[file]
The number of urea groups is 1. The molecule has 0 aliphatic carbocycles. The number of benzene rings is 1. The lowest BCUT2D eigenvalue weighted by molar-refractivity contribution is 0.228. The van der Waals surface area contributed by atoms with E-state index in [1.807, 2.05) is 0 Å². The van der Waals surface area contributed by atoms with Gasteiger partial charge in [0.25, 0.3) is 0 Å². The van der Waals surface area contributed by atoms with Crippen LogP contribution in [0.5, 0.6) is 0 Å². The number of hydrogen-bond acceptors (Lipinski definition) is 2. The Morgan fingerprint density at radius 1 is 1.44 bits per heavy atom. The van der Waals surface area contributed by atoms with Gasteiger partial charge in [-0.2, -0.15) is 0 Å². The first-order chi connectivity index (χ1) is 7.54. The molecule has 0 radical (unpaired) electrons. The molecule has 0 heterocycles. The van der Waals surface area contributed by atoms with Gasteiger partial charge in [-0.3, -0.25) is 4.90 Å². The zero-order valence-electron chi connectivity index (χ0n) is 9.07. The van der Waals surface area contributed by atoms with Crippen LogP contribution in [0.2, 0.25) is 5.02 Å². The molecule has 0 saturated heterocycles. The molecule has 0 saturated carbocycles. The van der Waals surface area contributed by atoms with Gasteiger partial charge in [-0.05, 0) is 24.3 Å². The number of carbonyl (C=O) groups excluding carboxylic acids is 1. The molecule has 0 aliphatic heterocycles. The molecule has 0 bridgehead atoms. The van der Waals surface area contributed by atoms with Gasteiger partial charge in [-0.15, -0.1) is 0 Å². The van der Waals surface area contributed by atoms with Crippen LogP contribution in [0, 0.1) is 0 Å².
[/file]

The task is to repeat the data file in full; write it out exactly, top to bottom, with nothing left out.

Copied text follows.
The number of urea groups is 1. The molecule has 0 aliphatic carbocycles. The number of benzene rings is 1. The lowest BCUT2D eigenvalue weighted by molar-refractivity contribution is 0.228. The van der Waals surface area contributed by atoms with E-state index in [1.807, 2.05) is 0 Å². The van der Waals surface area contributed by atoms with Gasteiger partial charge in [0.25, 0.3) is 0 Å². The van der Waals surface area contributed by atoms with Crippen LogP contribution in [0.5, 0.6) is 0 Å². The number of hydrogen-bond acceptors (Lipinski definition) is 2. The Morgan fingerprint density at radius 1 is 1.44 bits per heavy atom. The van der Waals surface area contributed by atoms with Gasteiger partial charge in [-0.2, -0.15) is 0 Å². The first-order chi connectivity index (χ1) is 7.54. The molecule has 0 radical (unpaired) electrons. The molecule has 0 heterocycles. The van der Waals surface area contributed by atoms with Gasteiger partial charge in [-0.3, -0.25) is 4.90 Å². The zero-order valence-electron chi connectivity index (χ0n) is 9.07. The van der Waals surface area contributed by atoms with Crippen LogP contribution in [0.2, 0.25) is 5.02 Å². The molecule has 0 saturated heterocycles. The molecule has 0 saturated carbocycles. The van der Waals surface area contributed by atoms with Gasteiger partial charge in [-0.05, 0) is 24.3 Å². The number of carbonyl (C=O) groups excluding carboxylic acids is 1. The molecule has 0 aliphatic heterocycles. The molecule has 0 bridgehead atoms. The van der Waals surface area contributed by atoms with Gasteiger partial charge in [-0.15, -0.1) is 0 Å². The van der Waals surface area contributed by atoms with Crippen LogP contribution in [0, 0.1) is 0 Å².